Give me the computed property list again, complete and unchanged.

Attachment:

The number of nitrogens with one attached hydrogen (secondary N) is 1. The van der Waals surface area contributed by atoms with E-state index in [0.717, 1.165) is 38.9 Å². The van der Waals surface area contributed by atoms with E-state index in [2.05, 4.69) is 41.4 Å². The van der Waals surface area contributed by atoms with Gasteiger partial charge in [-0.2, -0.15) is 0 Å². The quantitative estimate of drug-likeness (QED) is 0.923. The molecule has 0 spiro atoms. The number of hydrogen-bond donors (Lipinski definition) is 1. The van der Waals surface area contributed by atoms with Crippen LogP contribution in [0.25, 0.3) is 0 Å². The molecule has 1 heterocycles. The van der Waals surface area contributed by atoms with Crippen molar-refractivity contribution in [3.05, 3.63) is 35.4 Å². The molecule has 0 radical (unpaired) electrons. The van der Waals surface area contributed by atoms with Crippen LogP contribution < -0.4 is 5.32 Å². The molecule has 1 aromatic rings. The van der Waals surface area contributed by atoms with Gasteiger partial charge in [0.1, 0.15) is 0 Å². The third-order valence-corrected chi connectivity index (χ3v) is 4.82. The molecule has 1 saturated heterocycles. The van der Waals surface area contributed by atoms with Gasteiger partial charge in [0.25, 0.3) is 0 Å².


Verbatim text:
The number of nitrogens with one attached hydrogen (secondary N) is 1. The van der Waals surface area contributed by atoms with E-state index in [0.717, 1.165) is 38.9 Å². The van der Waals surface area contributed by atoms with E-state index in [2.05, 4.69) is 41.4 Å². The van der Waals surface area contributed by atoms with Gasteiger partial charge in [-0.2, -0.15) is 0 Å². The quantitative estimate of drug-likeness (QED) is 0.923. The molecule has 0 spiro atoms. The number of hydrogen-bond donors (Lipinski definition) is 1. The van der Waals surface area contributed by atoms with Crippen LogP contribution in [0.25, 0.3) is 0 Å². The molecule has 1 heterocycles. The van der Waals surface area contributed by atoms with Crippen molar-refractivity contribution in [3.05, 3.63) is 35.4 Å². The molecule has 0 radical (unpaired) electrons. The van der Waals surface area contributed by atoms with Crippen LogP contribution < -0.4 is 5.32 Å². The molecule has 1 aromatic rings. The van der Waals surface area contributed by atoms with Gasteiger partial charge in [0.1, 0.15) is 0 Å². The third-order valence-corrected chi connectivity index (χ3v) is 4.82. The molecule has 1 saturated heterocycles. The van der Waals surface area contributed by atoms with Gasteiger partial charge in [0.25, 0.3) is 0 Å².